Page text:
Institute choir a missionary tool

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    By Robert Weiler

    As one of only four show choirs sponsored and subsidized by the Church Education System, the University of Utah Institute Encore show choir offers students school an opportunity to share their talents and testimonies through song and dance.

    The choir is performing shows at local church Christmas parties to prepare for their spring tour to LDS stakes surrounding the Washington, D.C. area.

    Don Keaton, director of Encore and CES faculty member at the University of Utah, said Encore is designated as a missionary choir to promote the church”s Institute of Religion program.

    “We take current songs with value and present them in a way that teaches principles of the gospel in a non-threatening manner and gives the audience a chance to love these kids.” Keaton said.

    “It”s a great recruitment tool,” said Candace Cook, 23, a graduate of Southern Utah University and current president of the show choir. “We do shows for high school students to let them know that college has a program for them as well and so they see that Institute is fun.”

    Each year Encore selects a theme for their Christmas and tour shows. This year”s theme is “Dreams.”

    “Dreams are associated with hope,” Cook said. “All of humanity had been waiting for the birth of the Savior, and their hopes and dreams came together that night. Part of the reason his birth is so important is that the hope of salvation came to pass on Christmas.”

    “Our message includes dreams from around the world and dreams becoming realities when they are set within the heart of the Savior,” Keaton said. “We want his dreams to become our dreams.”

    Members of Encore do not have to be students at the University of Utah. Encore requires that each member audition for the choir and be enrolled in an Institute class.

    Ryan Ellsworth, 22, a junior from St. George majoring in mechanical engineering at BYU, is working on an internship located in Salt Lake City and wanted to be involved in a choir.

    “My dad is a director at an Institute choir at Dixie College, and my aunt and uncle had been in Encore previously, so I knew it would be a fun thing to do.” Ellsworth said.

    Ellsworth said being part of a missionary choir is an excellent way to be with great people and influence others to become great.

    “When we sing spiritual songs, they look in your eyes to see if you really believe what you are singing.” Ellsworth said. “You can tell that you have their attention. The messages of the songs we sing tell our testimonies.”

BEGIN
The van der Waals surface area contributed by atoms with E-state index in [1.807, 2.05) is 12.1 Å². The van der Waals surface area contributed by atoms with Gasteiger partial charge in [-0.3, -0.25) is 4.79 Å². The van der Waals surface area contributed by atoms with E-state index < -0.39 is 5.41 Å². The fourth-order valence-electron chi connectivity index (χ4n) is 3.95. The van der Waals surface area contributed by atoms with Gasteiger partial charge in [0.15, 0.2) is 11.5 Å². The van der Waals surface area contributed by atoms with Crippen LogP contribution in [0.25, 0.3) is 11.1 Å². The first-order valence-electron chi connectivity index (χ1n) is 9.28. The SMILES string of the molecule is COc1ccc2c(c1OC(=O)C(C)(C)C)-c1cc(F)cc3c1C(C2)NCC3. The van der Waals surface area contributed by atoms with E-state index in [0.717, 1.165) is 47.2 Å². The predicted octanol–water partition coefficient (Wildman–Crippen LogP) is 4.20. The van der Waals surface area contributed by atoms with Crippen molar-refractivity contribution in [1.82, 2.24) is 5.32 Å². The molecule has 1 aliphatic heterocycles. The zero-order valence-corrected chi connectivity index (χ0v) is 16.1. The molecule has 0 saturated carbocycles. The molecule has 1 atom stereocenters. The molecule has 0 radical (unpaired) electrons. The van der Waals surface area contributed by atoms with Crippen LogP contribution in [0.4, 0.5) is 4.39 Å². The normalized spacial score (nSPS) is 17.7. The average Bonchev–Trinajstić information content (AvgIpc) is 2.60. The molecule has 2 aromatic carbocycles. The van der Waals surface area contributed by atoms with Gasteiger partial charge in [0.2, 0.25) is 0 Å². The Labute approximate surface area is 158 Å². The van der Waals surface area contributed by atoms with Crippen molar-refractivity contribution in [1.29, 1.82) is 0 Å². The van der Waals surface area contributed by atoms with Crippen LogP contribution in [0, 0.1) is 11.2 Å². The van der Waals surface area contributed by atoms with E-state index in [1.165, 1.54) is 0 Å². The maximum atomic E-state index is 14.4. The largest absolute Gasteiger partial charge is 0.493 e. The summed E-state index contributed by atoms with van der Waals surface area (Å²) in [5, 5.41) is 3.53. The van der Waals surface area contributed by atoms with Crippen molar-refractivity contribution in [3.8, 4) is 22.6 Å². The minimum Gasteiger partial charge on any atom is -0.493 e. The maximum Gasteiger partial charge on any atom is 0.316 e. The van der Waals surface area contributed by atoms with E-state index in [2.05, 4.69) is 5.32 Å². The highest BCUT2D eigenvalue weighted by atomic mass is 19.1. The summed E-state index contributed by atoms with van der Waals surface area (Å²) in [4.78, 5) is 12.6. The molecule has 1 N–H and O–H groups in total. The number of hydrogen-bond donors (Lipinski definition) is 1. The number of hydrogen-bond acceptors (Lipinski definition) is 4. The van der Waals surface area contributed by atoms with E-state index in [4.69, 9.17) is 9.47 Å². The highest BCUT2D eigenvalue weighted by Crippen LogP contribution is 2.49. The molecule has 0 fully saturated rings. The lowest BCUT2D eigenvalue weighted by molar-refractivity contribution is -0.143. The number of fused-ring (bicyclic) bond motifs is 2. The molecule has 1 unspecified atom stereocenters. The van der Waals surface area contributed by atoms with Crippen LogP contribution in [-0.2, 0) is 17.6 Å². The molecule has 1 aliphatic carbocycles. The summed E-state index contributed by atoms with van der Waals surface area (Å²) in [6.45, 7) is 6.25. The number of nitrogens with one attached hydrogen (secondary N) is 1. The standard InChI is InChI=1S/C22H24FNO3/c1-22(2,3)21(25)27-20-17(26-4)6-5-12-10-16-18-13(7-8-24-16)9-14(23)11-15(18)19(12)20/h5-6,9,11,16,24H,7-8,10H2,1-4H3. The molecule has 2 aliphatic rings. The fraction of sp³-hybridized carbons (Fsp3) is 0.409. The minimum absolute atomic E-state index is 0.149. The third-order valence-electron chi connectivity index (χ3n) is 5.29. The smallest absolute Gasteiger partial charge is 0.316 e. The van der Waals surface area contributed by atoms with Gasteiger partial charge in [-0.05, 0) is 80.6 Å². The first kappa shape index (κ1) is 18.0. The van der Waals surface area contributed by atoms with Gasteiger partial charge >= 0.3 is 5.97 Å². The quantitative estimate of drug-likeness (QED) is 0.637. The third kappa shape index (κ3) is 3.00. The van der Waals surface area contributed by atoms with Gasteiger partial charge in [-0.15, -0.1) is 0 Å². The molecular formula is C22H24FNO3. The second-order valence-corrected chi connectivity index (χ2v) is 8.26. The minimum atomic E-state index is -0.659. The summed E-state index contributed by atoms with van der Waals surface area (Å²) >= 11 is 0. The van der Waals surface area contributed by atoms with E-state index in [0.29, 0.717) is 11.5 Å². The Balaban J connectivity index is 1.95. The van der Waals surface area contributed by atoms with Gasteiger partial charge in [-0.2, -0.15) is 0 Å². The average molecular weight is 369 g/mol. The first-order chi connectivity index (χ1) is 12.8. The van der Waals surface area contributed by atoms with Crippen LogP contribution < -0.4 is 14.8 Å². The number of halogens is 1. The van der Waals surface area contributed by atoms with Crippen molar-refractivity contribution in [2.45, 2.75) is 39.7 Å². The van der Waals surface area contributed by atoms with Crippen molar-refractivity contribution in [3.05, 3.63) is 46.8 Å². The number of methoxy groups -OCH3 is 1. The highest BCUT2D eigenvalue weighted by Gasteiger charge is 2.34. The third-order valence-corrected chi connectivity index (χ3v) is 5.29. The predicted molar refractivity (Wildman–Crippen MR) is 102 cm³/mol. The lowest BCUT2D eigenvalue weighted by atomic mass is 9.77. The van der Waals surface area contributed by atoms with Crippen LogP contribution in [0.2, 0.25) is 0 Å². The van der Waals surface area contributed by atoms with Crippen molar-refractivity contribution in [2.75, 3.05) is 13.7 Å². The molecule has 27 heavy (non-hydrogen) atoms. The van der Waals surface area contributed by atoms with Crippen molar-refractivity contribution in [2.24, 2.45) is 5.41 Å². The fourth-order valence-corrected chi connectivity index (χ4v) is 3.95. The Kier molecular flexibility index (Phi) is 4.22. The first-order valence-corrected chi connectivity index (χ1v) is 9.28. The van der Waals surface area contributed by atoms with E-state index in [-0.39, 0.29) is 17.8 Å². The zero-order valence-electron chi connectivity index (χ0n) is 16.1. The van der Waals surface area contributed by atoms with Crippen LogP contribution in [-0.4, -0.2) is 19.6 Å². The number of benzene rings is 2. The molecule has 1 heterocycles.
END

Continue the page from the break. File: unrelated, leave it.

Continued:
While Encore targets youthful audiences, Ellsworth said part of their missionary efforts involve serving the community.

    “Our very first performance was at a care center in Bountiful,” Ellsworth said. “There was this one lady that couldn”t stop clapping, and as soon as we were done, she stood up and yelled ”wonderful”. You could tell from their faces that they were enjoying it.”

    Molly Davidson, 20, a student at the University of Utah from River Falls, Wis., joined Encore this year after being in the audience at an Encore performance two years ago when the choir toured through her hometown.

    “I took my boyfriend at the time who wasn”t a member of the church,” Davidson said. “After seeing the show, he started investigating the church. I had been trying on my own for a while to get him interested, but it took 40 others to do it.”

    Davidson said after seeing the show and its impact on others, she wanted to be a part of the choir. When the time came to apply for colleges, she looked at University of Utah and BYU.

    “I got accepted to both universities, which made for a tough decision,” Davidson said. “My whole life I had been told that the University of Utah was a devil school and that I should go to BYU, but I knew that if the people in Encore I knew were going to the U, it couldn”t be a devil school.”

    Davidson and her family served as a host family for two members of the show choir during their tour. One of the ways Encore encourages the missionary side of their purpose and limits their traveling costs is by staying in homes of members of the community, LDS or not.

    “The guys that stayed with us were just so nice and fun,” she said.

    Davidson hopes to be able to open the doors of the gospel just like the choir did to her friend.

    “I really believe that there is someone out there who I can help,” Davidson said.

    The choir has been working on their Christmas show and tour show since September. The choir practices five days a week at 7 a.m..

    “I doubt many of them would just get up every morning that early if they didn”t know the spiritual aspects behind it,” Keaton said.

    Keaton said the end of the year tour is when the choir can witness the fruits of their labor.

    “Once I can get them out on tour they can see the great blessing that it is not only in their lives, but in the lives of those they come in contact with,” Keaton said. “It”s a unique missionary experience that I don”t think they would otherwise get a chance to serve in this capacity.”

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